Capital rents soar as demand for tenancies rockets

RENTS are rocketing in the Capital for the first time in five years as prospective tenants rush to snap up properties, new figures released today reveal.

Property experts say the upturn is down to more people putting off buying property and a shortage in homes for rent.

The rental boom is a boon for landlords, who in recent years have been hit by soaring administration and insurance costs.

But unions and students' organisations are warning that key workers and students could be financially crippled by the rent rises.

According to Dunpark Property Management, which manages several hundred rental properties in the city, their clients have been able to put rents up by as much as 15 per cent in recent months.

Emma Fursman, Dunpark's managing director, said: "It has been a fabulous autumn and 100 per cent of our properties are now let out.

"It is great for landlords, who have been unable to put up their rents for five years, that we are now able to charge higher rates when leases come to an end. For example, rent for a two-bedroom flat in fashionable Bruntsfield has increased from £625 to £675, up eight per cent.

"The increased demand may have something to do with fewer people investing in buy-to-let properties or the fact that many people are choosing to carry on renting because of rising house prices. Many others want flexibility in their lives and would rather pay monthly rent than sign up for a long-term mortgage."

John Blackwood, director of the Scottish Association of Landlords, agreed that the rental market was seeing "phenomenal" success in Edinburgh and the Lothians. "Right across the board, properties are absolutely flying off the shelves. It is completely unprecedented that letting agencies are finding all their flats occupied - I've never seen anything like it in the ten years I've been in this business.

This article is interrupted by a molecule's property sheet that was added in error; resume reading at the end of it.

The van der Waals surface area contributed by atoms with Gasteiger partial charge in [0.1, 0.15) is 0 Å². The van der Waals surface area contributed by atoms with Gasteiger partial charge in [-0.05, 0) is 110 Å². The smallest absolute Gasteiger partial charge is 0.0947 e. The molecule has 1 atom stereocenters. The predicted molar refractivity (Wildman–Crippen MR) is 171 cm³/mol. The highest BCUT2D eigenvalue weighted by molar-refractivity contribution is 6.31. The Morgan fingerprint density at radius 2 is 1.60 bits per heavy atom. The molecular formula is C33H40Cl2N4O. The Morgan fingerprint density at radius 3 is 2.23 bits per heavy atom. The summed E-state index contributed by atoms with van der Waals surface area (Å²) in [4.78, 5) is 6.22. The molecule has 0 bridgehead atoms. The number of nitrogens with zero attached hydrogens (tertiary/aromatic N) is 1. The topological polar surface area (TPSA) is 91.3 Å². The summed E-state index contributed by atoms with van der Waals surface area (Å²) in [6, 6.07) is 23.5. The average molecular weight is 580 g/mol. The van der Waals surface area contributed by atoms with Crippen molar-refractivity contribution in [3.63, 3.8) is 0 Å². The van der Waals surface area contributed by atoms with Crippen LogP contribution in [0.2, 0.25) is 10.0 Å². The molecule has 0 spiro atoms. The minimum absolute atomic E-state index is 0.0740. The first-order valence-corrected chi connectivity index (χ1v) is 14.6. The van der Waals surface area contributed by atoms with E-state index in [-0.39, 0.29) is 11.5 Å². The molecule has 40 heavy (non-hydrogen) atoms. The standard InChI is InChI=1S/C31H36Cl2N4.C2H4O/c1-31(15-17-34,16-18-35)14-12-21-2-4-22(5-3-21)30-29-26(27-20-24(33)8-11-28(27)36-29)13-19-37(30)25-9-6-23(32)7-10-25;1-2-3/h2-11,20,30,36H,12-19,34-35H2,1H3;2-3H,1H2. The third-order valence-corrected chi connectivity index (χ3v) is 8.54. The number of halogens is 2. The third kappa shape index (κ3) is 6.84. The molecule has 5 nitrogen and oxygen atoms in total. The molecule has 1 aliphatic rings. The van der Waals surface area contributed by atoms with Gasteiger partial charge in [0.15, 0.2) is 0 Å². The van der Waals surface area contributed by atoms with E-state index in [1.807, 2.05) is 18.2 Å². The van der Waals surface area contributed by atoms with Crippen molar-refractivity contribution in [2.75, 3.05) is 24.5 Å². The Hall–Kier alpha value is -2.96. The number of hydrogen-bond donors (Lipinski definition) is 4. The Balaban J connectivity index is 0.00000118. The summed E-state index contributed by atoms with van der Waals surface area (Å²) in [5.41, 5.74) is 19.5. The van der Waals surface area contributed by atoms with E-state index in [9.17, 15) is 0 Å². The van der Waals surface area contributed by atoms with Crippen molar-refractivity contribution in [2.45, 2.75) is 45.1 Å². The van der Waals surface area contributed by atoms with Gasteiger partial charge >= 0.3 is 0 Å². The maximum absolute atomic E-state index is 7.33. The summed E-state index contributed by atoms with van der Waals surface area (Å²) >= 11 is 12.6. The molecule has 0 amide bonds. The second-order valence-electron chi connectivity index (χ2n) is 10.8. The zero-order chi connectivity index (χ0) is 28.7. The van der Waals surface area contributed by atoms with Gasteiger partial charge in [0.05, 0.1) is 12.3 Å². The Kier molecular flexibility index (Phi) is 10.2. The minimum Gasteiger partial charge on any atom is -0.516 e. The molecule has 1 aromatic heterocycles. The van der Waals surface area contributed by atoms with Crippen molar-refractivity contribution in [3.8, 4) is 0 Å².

"I think it's getting to the point where there is a shortage of rental properties available, so demand is greater than supply, which means you can put the rent prices up."

But while landlords celebrate the rent-hikes, representatives for students and key workers including nurses expressed concerns that it would make it even more difficult to find affordable accommodation in Edinburgh.

Lynn Masson, the Royal College of Nursing's officer for the Lothians, said: "Rent rises may be good news for landlords, but they will have an adverse affect on the recruitment and retention of nurses.

"A recent survey confirmed Edinburgh is one of the most difficult places for nurses to buy homes and rent rises will only further discourage staff from seeking to live and work here."

And Ruth Cameron, president of the Edinburgh University Student Association, said: "I am deeply concerned at this news, as continued rent increases will eventually price students out of Edinburgh. A student loan provides just £80.67 a week to live off - this is less than half the estimated weekly living cost for a student in Edinburgh. I see affordable accommodation as being absolutely key to the continued success and academic excellence of the university, and crucial to recruiting new students from non-traditional backgrounds."
News source:
Get all of the latest Homes and Gardens news from The Scotsman. Providing a fresh perspective for online news.